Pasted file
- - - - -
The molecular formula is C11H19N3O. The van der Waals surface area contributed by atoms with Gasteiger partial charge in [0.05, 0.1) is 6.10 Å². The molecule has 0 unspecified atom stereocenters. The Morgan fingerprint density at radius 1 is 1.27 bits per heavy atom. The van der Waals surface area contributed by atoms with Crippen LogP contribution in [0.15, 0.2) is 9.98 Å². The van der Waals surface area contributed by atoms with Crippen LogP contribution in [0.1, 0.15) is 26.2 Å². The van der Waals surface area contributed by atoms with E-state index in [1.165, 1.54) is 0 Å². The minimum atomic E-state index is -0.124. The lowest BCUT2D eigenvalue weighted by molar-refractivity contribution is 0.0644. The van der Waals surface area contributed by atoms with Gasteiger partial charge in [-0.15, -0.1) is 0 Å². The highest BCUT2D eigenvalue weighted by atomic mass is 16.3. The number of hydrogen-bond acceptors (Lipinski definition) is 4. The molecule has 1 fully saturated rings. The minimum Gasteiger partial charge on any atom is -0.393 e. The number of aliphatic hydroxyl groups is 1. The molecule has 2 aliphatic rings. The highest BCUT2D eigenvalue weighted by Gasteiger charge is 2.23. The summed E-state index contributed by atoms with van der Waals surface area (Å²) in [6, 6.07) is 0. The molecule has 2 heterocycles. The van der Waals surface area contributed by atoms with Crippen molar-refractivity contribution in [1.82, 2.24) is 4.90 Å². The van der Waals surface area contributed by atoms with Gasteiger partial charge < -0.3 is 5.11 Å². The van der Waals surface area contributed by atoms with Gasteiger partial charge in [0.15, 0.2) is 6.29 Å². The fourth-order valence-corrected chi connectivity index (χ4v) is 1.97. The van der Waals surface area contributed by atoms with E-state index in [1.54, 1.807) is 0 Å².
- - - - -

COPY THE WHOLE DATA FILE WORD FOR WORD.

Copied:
The molecular formula is C11H19N3O. The van der Waals surface area contributed by atoms with Gasteiger partial charge in [0.05, 0.1) is 6.10 Å². The molecule has 0 unspecified atom stereocenters. The Morgan fingerprint density at radius 1 is 1.27 bits per heavy atom. The van der Waals surface area contributed by atoms with Crippen LogP contribution in [0.15, 0.2) is 9.98 Å². The van der Waals surface area contributed by atoms with Crippen LogP contribution in [0.1, 0.15) is 26.2 Å². The van der Waals surface area contributed by atoms with E-state index in [1.165, 1.54) is 0 Å². The minimum atomic E-state index is -0.124. The lowest BCUT2D eigenvalue weighted by molar-refractivity contribution is 0.0644. The van der Waals surface area contributed by atoms with Gasteiger partial charge in [-0.15, -0.1) is 0 Å². The highest BCUT2D eigenvalue weighted by atomic mass is 16.3. The number of hydrogen-bond acceptors (Lipinski definition) is 4. The molecule has 1 fully saturated rings. The minimum Gasteiger partial charge on any atom is -0.393 e. The number of aliphatic hydroxyl groups is 1. The molecule has 2 aliphatic rings. The highest BCUT2D eigenvalue weighted by Gasteiger charge is 2.23. The summed E-state index contributed by atoms with van der Waals surface area (Å²) in [6, 6.07) is 0. The molecule has 2 heterocycles. The van der Waals surface area contributed by atoms with Crippen molar-refractivity contribution in [1.82, 2.24) is 4.90 Å². The van der Waals surface area contributed by atoms with Gasteiger partial charge < -0.3 is 5.11 Å². The van der Waals surface area contributed by atoms with Gasteiger partial charge in [0.15, 0.2) is 6.29 Å². The fourth-order valence-corrected chi connectivity index (χ4v) is 1.97. The van der Waals surface area contributed by atoms with E-state index in [1.54, 1.807) is 0 Å².